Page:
Sponsor Andrew Clyde, R-Ga., said repeal was “essential to both increase public safety and combat rising crime in our nation’s capital city. For far too long, Washington, D.C., which is supposed to represent a beacon of freedom, patriotism and prosperity for all America, has been overrun by violent criminals. As millions of people visit D.C. every year, it is imperative that [the city] is safe for all residents and visitors. Unfortunately, this simply is not the case.”

Opponent Jamie Raskin, D-Md., responded to Clyde by saying “the only time I have seen an institution overrun by violent criminals was here in the U.S. Capitol on January 6, 2021, an event that [Clyde] described as a tourist visit and has consistently likened to a tourist visit. I don’t know that he is going to be the best and most reliable witness for determining when an institution is being overrun by violent criminals.”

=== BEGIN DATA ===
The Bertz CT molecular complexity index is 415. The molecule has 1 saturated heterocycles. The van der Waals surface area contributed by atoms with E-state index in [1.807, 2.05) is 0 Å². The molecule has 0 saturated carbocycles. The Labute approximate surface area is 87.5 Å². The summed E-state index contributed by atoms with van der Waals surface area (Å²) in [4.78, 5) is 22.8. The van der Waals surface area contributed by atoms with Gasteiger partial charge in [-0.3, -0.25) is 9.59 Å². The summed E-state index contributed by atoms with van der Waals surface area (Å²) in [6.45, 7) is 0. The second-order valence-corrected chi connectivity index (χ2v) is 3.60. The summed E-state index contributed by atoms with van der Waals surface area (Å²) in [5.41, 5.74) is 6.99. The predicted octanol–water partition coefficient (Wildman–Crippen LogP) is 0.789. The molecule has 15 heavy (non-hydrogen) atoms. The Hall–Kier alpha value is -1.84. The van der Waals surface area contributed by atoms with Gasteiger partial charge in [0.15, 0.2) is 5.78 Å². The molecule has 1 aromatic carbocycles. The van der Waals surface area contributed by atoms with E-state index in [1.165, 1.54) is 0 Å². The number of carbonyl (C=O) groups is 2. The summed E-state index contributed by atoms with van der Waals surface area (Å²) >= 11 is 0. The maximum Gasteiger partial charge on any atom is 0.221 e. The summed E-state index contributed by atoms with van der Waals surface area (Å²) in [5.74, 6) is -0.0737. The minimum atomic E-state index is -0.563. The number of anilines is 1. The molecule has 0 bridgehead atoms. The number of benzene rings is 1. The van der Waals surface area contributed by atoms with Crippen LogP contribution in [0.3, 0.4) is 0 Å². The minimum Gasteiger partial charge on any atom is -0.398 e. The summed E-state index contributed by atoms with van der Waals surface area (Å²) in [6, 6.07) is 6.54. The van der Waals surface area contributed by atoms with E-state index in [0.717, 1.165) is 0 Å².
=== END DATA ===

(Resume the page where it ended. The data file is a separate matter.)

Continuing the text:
A yes vote was to send the resolution of disapproval to the Senate, where its prospects were uncertain. President Biden said he will veto the measure if it reaches his desk.



Voting 48 for and 51 against, the Senate on April 19, 2023, defeated a Republican-sponsored measure (SJ Res 10) that sought to prevent the Department of Veterans Affairs from offering limited abortion services to veterans in states that have sharply restricted reproductive rights since the Supreme Court ruled that abortion access is not constitutionally guaranteed but the prerogative of each state to grant or deny. In the wake of that ruling in June 2022, the Veterans Health Administration has provided abortions to veterans or their family members in cases where the pregnancy is the result of rape or incest or endangers the woman’s life or health.